Producing oxygen on Mars is a great success

Producing oxygen on Mars is a great success

Perseverance, the hero of NASA’s Mars 2020 program, is best known for its primary mission of searching for traces of life on the neighboring planet. But the spacecraft has just completed a long-duration experiment that may be important for the future of space colonization; He showed that it is possible to extract oxygen from the unbreathable atmosphere of the Red Planet.

To achieve this, Perseverance relied on the Mars Oxygen In-Situ Resource Exploitation Experiment, or MOXIE for short. A device about the size of a microwave oven, it has produced several batches of this vital gas for humans since Perseverance arrived in 2021. On September 7, it gave birth to its last batch, ending this long experiment.

Persevere in digging the surface to collect the sample. © NASA/JPL-Caltech

How does Moxie work?

To produce oxygen, Moxy begins by taking in carbon dioxide, which is ubiquitous in the Martian atmosphere. As its name suggests, each molecule of this gas consists of one carbon atom and two oxygen atoms. So, on paper, it’s enough to get rid of the carbon and recover the remaining oxygen.

But if the concept itself is as simple as pie, the process itself is not trivial at all. Indeed, after this gas is purified and compressed, it must be transferred to an electrolyzer operating at a temperature of approximately 800 degrees Celsius. However, producing this heat on board the rover cannot be improvised, because it is absolutely necessary to protect the rest of the tools in this furnace.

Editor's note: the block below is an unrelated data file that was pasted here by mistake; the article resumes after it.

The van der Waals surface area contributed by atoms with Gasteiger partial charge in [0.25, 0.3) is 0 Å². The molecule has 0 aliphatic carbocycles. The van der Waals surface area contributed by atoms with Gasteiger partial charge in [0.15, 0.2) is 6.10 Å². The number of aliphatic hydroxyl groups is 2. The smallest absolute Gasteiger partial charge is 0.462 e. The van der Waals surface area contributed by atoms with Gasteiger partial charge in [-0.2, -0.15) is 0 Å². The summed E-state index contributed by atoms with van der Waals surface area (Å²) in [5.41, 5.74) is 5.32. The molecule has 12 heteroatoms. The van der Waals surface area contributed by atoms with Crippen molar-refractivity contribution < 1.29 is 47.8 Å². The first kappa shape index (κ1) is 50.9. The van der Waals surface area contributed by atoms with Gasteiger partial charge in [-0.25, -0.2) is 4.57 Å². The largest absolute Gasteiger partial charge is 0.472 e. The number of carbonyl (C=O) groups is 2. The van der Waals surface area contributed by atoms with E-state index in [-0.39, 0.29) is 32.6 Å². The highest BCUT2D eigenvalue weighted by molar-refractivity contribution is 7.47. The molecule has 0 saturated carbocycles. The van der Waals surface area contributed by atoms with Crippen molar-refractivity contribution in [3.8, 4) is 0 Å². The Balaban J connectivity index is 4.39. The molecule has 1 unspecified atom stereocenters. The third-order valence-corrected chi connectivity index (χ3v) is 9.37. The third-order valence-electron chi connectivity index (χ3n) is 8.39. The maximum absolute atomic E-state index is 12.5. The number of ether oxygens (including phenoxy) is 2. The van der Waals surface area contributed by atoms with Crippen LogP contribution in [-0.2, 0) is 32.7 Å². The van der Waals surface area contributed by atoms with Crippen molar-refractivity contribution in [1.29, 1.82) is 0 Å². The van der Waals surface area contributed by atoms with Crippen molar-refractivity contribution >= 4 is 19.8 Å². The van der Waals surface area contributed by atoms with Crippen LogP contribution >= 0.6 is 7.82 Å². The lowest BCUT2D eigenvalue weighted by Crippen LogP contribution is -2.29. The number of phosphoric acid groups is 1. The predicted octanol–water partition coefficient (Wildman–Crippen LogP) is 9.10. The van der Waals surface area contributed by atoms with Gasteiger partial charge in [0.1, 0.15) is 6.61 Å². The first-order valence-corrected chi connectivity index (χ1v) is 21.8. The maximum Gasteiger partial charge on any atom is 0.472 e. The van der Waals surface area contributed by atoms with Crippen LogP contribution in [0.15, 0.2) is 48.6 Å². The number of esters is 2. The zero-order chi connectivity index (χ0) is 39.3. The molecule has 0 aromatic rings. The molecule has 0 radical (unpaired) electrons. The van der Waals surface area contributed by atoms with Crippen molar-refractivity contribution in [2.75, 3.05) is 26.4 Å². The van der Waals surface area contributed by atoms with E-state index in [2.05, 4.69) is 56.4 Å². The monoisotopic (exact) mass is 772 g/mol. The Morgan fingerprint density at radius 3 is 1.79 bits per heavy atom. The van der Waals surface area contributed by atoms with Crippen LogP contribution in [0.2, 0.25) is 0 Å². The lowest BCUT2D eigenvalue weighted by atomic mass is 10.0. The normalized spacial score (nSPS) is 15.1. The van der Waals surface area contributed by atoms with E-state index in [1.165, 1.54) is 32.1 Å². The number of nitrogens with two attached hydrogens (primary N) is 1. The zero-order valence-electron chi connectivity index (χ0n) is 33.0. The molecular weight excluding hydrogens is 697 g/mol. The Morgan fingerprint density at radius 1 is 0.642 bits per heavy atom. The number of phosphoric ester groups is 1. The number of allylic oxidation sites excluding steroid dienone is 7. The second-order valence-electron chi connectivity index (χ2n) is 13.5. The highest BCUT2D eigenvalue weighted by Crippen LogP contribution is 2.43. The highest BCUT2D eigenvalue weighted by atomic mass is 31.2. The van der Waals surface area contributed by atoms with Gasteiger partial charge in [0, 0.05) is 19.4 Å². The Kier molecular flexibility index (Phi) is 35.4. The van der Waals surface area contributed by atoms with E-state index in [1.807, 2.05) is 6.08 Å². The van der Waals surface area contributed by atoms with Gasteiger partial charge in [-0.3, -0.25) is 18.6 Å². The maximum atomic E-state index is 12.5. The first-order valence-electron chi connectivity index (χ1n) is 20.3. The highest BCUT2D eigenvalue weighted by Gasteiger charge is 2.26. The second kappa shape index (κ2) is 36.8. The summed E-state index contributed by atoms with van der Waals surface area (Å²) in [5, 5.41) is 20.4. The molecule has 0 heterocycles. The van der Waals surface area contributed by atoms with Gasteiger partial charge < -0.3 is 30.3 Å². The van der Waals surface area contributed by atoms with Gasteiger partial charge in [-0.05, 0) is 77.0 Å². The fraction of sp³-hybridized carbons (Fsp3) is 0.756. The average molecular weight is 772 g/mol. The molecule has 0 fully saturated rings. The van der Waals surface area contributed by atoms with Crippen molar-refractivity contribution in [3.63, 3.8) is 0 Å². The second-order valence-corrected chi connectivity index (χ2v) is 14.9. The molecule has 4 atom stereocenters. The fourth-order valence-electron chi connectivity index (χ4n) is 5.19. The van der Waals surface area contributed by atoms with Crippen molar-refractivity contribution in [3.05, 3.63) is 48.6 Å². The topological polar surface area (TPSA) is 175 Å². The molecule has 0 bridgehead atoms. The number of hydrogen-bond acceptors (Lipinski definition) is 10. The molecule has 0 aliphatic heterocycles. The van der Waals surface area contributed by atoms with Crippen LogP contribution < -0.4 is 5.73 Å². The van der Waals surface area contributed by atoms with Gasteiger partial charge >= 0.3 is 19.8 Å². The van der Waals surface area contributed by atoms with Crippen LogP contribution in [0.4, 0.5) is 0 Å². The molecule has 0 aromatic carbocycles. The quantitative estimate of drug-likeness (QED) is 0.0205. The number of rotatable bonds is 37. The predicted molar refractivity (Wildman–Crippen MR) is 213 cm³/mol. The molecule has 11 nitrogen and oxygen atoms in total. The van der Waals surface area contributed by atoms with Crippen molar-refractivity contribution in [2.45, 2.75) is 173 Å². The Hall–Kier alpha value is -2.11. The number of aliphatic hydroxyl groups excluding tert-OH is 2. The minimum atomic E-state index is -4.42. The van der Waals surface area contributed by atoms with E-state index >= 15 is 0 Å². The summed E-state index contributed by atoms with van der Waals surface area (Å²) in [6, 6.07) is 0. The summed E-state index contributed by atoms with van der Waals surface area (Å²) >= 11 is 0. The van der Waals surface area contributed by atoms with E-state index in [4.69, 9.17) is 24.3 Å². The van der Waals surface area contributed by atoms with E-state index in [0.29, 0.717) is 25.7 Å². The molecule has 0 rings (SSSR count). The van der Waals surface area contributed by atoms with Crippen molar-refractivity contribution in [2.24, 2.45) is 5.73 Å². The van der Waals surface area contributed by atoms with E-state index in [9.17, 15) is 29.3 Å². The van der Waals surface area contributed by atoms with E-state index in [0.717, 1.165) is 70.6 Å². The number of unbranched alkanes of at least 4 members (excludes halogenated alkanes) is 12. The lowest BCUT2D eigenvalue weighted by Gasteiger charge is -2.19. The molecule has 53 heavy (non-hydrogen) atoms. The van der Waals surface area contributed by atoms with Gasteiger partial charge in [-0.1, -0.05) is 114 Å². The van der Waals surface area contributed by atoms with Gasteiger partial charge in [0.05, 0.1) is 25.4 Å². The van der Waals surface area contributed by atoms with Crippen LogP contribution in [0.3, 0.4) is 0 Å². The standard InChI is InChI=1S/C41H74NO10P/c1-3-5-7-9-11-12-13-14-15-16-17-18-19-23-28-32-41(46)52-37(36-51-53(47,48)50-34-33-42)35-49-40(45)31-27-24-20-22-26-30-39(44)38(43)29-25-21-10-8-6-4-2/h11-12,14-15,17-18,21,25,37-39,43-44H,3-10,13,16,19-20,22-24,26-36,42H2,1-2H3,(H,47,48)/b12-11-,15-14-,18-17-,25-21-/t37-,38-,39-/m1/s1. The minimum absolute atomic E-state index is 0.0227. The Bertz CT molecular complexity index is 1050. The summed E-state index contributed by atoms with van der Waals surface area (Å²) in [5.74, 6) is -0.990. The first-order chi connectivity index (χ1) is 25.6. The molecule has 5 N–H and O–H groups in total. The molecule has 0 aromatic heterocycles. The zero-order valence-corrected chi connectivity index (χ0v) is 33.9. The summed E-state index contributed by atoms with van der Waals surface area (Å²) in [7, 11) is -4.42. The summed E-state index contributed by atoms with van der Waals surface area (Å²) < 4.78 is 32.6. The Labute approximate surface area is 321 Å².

To achieve this, NASA had to develop an exceptionally capable and highly advanced isolation zone. The engineers chose nickel alloys and pure gold coatings. They are known for their ability to reflect many types of radiation very effectively. That’s why they’re used on spacesuit visors to protect astronauts’ eyes from unfiltered sunlight, or on the mirrors of the James Webb Space Telescope to redirect infrared radiation toward its sensors.

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© NASA/JPL-Caltech

But this layer of gold is not enough by itself. It still needs an additional layer of thermal protection capable of blocking out residual radiation. NASA chose airgel. This is a family of microporous materials, built like a sponge, with microscopic holes and occupying 99.8% of their total volume. These cavities have the ability to trap gas molecules, hence the term airgel. This results in remarkable properties, starting with extremely low thermal conductivity. In other words, they are exceptionally good insulators.

Thanks to this arrangement, NASA was able to create the necessary conditions for electrolysis. Once the gas is heated, the device circulates a strong electrical current through the reaction chamber to remove carbon particles. This process produces a mixture of oxygen, carbon monoxide and carbon dioxide, the exact composition of which MOXIE must measure in order to purify it.

How much oxygen was produced?